Fellowship Hall is a 99-bed, private, not-for-profit alcohol and drug treatment center located on 120 tranquil acres in Greensboro, N.C. We provide treatment and evidence-based programs built upon the Twelve-Step model of recovery. We have been accredited by The Joint Commission since 1974 as a specialty hospital and are a member of the National Association of Addiction Treatment Providers. We are committed to providing exceptional, compassionate care to every individual we serve.

 

 April Showers Bring May Flowers, How to Get Through your “Lows”

April 19, 2021

 April Showers Bring May Flowers, How to Get Through your “Lows” (Depression/Anxiety)

When you were in active use, you probably used substances to numb your emotions. In recovery, you must learn how to master coping with these emotions instead of letting them be the master of you. Feelings are a difficult thing for all individuals to manage, but it is known that they are especially difficult for those in recovery.

Substances alter the chemicals in your brain, long after the periods of active use. Establishing an emotional baseline and managing the highs and the lows will be challenging, but not impossible.

Here are FIVE ways to manage your “low” moments while in recovery:

Pick up the Phone and Call…Before You Want To

Most of the time, you probably don’t want to “bother” others with your seemingly small problems. You might be annoyed with your family, angry with a situation at work, or suffering from lower-than-usual self-esteem. It’s easy to convince yourself that situations like these are minor inconveniences that aren’t worth calling your sponsor or friends in recovery about.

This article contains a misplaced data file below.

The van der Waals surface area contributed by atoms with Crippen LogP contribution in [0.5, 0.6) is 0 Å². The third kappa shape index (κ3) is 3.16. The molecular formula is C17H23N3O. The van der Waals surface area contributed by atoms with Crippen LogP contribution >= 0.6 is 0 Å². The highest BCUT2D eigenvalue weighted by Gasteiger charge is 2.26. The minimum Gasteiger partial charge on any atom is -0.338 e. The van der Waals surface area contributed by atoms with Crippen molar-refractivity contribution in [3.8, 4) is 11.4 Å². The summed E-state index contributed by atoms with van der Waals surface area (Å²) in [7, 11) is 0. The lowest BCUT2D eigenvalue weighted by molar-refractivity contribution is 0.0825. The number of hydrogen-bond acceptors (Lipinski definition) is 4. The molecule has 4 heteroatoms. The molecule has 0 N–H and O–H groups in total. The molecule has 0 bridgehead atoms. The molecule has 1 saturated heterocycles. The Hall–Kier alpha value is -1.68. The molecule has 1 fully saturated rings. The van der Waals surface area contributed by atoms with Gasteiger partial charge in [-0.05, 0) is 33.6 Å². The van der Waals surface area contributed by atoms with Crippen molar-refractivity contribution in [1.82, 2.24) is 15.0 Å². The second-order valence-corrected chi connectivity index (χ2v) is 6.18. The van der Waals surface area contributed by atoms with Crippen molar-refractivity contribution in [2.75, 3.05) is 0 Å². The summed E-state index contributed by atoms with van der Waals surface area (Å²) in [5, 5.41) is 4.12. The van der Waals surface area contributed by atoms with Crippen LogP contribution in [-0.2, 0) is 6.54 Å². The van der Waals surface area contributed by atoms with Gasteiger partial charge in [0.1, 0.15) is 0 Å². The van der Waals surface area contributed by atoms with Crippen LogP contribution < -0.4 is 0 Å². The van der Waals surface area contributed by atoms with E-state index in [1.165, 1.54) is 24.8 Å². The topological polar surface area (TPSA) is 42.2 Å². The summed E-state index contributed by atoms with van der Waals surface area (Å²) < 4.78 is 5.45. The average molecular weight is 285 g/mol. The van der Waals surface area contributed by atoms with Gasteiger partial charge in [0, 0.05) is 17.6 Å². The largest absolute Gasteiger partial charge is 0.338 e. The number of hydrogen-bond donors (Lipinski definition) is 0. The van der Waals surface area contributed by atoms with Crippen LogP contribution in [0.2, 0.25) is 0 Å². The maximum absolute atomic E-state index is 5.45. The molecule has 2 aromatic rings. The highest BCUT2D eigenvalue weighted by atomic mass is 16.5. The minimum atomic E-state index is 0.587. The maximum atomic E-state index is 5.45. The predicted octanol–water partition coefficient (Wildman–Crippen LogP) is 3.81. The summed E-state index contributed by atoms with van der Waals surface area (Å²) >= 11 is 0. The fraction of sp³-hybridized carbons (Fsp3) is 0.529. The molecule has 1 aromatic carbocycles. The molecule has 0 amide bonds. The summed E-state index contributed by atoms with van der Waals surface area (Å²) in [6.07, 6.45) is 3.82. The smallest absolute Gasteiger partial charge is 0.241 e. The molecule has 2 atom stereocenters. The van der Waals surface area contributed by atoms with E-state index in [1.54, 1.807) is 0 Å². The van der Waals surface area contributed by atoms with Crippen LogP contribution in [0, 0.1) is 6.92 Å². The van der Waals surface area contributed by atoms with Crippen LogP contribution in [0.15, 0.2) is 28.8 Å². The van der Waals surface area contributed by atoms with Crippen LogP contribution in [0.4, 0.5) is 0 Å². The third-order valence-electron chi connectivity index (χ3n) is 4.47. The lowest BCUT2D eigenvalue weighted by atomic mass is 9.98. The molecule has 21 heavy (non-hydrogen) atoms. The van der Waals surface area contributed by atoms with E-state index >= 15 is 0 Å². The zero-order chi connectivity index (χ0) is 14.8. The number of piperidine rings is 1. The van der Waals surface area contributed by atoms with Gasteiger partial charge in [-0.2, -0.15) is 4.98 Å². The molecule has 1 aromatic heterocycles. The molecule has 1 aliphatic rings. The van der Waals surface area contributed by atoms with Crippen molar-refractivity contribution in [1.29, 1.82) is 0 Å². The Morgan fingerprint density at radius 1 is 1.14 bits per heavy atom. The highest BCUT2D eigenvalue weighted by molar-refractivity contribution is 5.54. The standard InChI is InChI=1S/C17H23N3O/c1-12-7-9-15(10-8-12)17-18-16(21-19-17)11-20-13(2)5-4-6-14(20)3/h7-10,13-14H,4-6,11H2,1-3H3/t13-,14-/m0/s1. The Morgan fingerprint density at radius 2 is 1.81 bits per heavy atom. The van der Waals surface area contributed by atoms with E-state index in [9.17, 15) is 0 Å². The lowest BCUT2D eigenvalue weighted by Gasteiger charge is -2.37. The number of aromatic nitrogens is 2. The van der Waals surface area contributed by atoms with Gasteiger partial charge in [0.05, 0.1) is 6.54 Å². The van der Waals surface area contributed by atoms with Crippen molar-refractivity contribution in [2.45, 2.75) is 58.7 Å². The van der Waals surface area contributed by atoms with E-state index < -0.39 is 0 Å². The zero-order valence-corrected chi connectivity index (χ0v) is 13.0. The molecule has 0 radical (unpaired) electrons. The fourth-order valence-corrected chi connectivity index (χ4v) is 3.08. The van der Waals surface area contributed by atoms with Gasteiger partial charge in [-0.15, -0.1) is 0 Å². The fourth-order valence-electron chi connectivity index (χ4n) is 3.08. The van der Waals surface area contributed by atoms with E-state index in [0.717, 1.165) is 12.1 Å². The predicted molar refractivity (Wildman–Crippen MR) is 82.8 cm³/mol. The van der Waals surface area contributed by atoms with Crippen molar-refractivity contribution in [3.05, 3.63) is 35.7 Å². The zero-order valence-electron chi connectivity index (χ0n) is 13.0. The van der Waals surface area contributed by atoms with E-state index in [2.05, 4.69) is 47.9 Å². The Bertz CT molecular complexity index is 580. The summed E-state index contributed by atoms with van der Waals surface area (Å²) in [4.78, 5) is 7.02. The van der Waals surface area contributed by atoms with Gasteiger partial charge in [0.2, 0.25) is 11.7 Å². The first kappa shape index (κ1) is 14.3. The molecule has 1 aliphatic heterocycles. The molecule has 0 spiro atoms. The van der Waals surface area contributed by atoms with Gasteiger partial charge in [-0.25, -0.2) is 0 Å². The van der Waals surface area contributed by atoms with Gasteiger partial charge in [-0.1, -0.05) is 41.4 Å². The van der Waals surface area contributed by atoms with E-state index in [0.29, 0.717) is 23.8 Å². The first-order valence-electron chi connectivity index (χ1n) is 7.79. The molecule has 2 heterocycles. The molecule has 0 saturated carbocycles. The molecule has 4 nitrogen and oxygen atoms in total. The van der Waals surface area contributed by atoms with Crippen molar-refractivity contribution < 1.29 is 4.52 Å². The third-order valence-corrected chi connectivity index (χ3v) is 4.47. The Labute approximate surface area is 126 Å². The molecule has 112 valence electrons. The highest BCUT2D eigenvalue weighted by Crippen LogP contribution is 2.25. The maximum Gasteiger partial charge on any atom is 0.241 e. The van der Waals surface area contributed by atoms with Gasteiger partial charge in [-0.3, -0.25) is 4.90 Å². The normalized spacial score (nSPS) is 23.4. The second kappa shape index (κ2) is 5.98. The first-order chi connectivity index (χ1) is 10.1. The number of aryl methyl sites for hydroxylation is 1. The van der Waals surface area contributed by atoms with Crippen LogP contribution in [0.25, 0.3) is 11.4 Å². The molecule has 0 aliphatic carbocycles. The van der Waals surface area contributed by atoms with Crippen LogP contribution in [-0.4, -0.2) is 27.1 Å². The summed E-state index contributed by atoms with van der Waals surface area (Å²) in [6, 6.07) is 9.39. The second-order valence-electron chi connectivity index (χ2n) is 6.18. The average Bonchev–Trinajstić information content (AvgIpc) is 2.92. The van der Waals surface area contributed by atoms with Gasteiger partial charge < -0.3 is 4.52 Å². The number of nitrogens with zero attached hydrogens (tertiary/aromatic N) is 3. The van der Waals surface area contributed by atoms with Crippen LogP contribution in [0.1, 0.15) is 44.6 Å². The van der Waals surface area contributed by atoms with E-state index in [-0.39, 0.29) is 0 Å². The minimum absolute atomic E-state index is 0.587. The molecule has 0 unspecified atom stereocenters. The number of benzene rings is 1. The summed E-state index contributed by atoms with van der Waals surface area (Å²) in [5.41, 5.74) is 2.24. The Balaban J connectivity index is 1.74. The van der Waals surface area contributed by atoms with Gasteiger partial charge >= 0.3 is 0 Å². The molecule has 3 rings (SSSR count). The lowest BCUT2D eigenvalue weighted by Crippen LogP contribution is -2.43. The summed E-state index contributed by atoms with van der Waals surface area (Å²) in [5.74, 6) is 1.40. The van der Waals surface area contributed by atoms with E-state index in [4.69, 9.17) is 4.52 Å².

What you might not realize is, these situations, if left unaddressed, can build in your mind. As you work to suppress them, the negative emotions surrounding them can compound and become something much bigger than they ever needed to be—bringing you to a low point. Avoid this by being open with others. Call those in your support network when things are good, when things are bad, and when things are boring. You may find that as you begin talking, subconscious feelings come to the surface. Something you say might even help someone else without you realizing it. Call a friend today, before you’re in the low point.

Practice Self-Care

When you’re feeling low, basic tasks can become mountains to move in your mind. Getting out of bed and eating can be difficult in those depressing moments. Even if it is the very last thing you want to do, most of the time spending a small bit of time on personal hygiene (showering, a hot bath, brushing your teeth, a face mask, etc.), preparing a hot meal, and getting your body moving can be the very thing you needed to reset and to get to feeling a bit better.

Small actions of care for the self lead to big emotional changes. Practice repeated routines and actions each day to care for yourself. This might be a 30-minute walk, trying a new recipe, or sitting down with a cup of hot herbal tea in the evening. Do something for you, daily, to increase your feelings of confidence and self-worth.

Stay Spiritually Fit

Your mind can become clouded, especially when you’re feeling down. It can be difficult to think logically or to even think at all in those moments. Don’t forget to turn your problems, no matter how “small” over to your higher power as you understand it.

Meditation, prayer, mindfulness, yoga, and spending time in the sunlight can all be great ways to ground yourself and to combat the feelings of anxiety and depression that take over during “lows.”

Go to a Meeting

This may seem obvious, but don’t talk yourself out of a meeting. Usually, when you want to go the least is when you need to attend one the most. Feeling “low” isn’t just an emotional feeling, it can be physical and all-encompassing lethargy and lack of energy or motivation to do anything. You will always feel better after a meeting, so reach out to a friend in your network and let them know what you’re going through. If you need extra support, ask them to attend with you.

Seek Professional Help